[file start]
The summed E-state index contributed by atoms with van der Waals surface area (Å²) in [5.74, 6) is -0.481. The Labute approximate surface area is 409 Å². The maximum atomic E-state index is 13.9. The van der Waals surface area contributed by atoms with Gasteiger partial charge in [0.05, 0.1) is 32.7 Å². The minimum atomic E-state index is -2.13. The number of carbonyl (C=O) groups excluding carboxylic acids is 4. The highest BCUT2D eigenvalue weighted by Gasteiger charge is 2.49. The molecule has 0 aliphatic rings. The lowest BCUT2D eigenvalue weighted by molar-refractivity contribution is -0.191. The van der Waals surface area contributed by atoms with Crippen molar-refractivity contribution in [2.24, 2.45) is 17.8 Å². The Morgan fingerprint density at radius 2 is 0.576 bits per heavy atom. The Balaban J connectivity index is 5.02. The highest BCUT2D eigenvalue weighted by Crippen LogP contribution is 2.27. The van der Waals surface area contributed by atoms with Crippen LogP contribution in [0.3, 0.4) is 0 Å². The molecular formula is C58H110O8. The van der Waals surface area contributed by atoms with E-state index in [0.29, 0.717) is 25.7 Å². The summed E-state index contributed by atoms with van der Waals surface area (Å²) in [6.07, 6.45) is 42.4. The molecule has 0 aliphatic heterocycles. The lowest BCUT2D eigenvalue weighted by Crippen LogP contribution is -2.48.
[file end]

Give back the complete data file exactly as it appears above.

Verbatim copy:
The summed E-state index contributed by atoms with van der Waals surface area (Å²) in [5.74, 6) is -0.481. The Labute approximate surface area is 409 Å². The maximum atomic E-state index is 13.9. The van der Waals surface area contributed by atoms with Gasteiger partial charge in [0.05, 0.1) is 32.7 Å². The minimum atomic E-state index is -2.13. The number of carbonyl (C=O) groups excluding carboxylic acids is 4. The highest BCUT2D eigenvalue weighted by Gasteiger charge is 2.49. The molecule has 0 aliphatic rings. The lowest BCUT2D eigenvalue weighted by molar-refractivity contribution is -0.191. The van der Waals surface area contributed by atoms with Crippen molar-refractivity contribution in [2.24, 2.45) is 17.8 Å². The Morgan fingerprint density at radius 2 is 0.576 bits per heavy atom. The Balaban J connectivity index is 5.02. The highest BCUT2D eigenvalue weighted by Crippen LogP contribution is 2.27. The van der Waals surface area contributed by atoms with Crippen LogP contribution in [0.3, 0.4) is 0 Å². The molecular formula is C58H110O8. The van der Waals surface area contributed by atoms with E-state index in [0.29, 0.717) is 25.7 Å². The summed E-state index contributed by atoms with van der Waals surface area (Å²) in [6.07, 6.45) is 42.4. The molecule has 0 aliphatic heterocycles. The lowest BCUT2D eigenvalue weighted by Crippen LogP contribution is -2.48.